Effect of High-Frequency Chest Wall Oscillation on the Central and Peripheral Distribution of Aerosolized Diethylene Triamine Penta-acetic Acid as Compared to Standard Chest Physiotherapy in Cystic Fibrosis: Discussion

We were unable to detect any decremental effect of combined HFCWO and aerosol treatment in the C/P ratio. In addition, no significant correlation was found between the C/P ratio and the level of lung function in the HFCWO group.
Virtually all CF patients require daily aerosolized medications during the course of their disease. Maximizing the administration of these medications and ensuring appropriate delivery of antibiotics to the site of infection are the goals of aerosol therapy. Many factors influence whether an aerosolized particle deposits centrally or peripherally, including particle size, inspiratory flow rate, and lung volume. More specifically, in patients with CF, bronchos-pasm, abnormal secretions, and airway collapse contribute significantly to the impaction of airway particles centrally.
We were concerned that HFCWO, by its restrictive effect on the chest wall, may limit inspiration, a major factor determining aerosol deposition. Superimposed oscillatory airflow, compressive pulses, and high peak expiratory airflow also may affect distribution of aerosolized medication. These effects may be exaggerated in patients with more severe airway disease or hyperinflation. In our study, the difference in aerosol deposition was not significant (NS) between the two groups, suggesting that concurrent administration of HFCWO and aerosol therapy does not significantly alter the deposition of the aerosol particles. Although our sample size was small, based on these results we would not expect to see either a decrease in the effectiveness of aerosolized medications or an increase in untoward side effects when these medications are used in conjunction with HFCWO therapy. review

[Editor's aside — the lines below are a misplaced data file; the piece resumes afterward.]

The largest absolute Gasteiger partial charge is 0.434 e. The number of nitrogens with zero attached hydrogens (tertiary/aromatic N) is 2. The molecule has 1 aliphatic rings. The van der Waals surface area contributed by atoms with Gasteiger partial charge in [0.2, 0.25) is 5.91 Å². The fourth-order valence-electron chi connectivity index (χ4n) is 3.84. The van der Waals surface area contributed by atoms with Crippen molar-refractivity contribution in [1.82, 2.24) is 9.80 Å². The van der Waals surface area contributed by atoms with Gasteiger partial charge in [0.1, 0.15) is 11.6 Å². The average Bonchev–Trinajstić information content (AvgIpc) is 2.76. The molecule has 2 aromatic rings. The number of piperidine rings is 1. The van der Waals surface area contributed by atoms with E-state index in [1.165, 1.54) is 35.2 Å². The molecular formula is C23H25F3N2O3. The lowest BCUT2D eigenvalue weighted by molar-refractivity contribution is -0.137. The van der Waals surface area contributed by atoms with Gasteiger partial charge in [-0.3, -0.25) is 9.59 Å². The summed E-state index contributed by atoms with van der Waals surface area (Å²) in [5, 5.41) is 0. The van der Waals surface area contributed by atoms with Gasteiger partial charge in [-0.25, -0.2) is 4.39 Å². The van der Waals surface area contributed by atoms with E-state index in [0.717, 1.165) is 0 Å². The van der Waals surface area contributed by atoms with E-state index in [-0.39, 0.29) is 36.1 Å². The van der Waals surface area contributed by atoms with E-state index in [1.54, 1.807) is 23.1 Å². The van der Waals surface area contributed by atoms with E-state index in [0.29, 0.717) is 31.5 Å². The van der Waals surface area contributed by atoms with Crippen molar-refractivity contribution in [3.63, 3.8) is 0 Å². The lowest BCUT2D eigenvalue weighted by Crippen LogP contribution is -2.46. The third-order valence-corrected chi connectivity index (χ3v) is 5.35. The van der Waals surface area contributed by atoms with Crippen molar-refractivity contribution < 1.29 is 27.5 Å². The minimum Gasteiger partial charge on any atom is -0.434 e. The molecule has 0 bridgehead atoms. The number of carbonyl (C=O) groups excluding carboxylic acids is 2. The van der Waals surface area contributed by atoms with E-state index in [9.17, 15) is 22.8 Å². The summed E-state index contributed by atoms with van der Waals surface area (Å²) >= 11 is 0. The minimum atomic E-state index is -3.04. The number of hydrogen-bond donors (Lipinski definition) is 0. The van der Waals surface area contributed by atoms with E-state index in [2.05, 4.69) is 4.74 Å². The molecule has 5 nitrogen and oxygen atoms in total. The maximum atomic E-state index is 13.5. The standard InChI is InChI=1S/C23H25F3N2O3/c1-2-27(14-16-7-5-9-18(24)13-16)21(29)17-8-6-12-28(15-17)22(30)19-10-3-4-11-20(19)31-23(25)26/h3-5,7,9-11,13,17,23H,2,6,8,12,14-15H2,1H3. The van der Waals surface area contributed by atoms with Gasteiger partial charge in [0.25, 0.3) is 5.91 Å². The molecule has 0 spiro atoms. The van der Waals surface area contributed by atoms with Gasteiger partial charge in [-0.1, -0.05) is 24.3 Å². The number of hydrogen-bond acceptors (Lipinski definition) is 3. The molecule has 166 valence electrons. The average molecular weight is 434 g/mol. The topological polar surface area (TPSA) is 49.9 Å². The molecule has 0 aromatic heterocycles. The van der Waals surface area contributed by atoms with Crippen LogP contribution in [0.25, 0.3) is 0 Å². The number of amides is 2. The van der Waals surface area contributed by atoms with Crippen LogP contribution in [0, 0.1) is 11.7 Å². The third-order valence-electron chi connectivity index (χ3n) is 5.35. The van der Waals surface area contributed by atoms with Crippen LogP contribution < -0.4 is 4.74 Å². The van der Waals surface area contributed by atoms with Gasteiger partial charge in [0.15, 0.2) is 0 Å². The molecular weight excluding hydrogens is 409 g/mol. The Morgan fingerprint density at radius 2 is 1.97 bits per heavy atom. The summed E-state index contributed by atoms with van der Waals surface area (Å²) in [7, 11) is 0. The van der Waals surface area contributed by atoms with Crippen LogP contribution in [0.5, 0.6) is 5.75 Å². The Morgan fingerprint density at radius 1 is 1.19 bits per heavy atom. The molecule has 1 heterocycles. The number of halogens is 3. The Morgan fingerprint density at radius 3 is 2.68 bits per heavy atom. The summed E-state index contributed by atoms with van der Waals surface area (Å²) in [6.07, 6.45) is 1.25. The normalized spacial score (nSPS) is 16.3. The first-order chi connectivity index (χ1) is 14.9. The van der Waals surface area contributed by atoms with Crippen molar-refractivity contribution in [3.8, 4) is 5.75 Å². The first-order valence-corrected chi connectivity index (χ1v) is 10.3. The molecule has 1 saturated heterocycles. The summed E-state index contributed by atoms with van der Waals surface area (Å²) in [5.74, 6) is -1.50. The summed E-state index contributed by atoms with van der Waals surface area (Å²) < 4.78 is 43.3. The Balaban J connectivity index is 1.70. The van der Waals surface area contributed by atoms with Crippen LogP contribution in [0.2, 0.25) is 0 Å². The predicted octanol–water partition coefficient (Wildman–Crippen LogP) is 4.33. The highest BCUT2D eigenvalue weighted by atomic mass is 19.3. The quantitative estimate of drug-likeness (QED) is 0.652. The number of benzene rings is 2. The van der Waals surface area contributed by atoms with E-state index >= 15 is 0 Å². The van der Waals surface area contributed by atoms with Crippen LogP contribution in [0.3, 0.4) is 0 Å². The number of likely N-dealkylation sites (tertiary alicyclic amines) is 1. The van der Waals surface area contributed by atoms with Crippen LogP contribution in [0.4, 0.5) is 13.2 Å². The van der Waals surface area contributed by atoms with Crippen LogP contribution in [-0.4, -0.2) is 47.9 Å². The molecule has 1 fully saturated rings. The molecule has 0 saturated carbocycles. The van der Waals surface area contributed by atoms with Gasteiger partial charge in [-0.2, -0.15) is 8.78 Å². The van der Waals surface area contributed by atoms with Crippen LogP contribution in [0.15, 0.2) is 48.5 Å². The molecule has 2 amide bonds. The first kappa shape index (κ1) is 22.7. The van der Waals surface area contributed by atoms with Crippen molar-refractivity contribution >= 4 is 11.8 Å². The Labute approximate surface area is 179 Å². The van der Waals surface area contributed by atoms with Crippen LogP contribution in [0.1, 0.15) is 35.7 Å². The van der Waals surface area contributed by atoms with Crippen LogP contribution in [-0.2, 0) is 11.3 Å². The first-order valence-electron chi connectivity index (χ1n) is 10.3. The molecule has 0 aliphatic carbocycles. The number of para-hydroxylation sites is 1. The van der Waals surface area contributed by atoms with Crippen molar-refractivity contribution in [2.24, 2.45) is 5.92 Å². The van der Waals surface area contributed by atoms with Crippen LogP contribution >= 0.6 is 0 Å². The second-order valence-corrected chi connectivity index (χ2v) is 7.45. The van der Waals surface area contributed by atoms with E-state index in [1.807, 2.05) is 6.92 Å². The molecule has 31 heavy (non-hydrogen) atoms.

We further expected to find an inverse correlation between lung function and peripheral deposition. Studies have demonstrated that as FEV1 decreases, central deposition increases. Bronchocon-striction results in smaller airway diameter and airway collapse on exhalation, and both result in enhanced central deposition. In a study evaluating the deposition of aerosolized gentamicin in 13 patients with CF, Ilowite et al found a relatively strong correlation between FEV1 percentage of predicted and C/P ratio. However, the range of lung function was quite broad, with FEV1 from 16 to 172% of predicted and four patients with FEV1 > 100% of predicted. Mean FEV1 was 73.8 ± 48.1% of predicted. Eliminating patients with FEV1 > 80% of predicted would have yielded a significantly less conclusive correlation between level of FEV1 and C/P ratio. Similar results were found in an evaluation of the factors related to aerosol deposition of recombinant human deoxyribonuclease in 15 CF patients, but again the range of FEV1 was broad, from 63.7 to 135% of predicted and mean of 86.9%.

This entry was posted in Cystic Fibrosis and tagged aerosol, airway clearance, central to peripheral deposition ratio, chest physiotherapy, cystic fibrosis, high-frequency chest wall oscillation, pulmonary, Xe.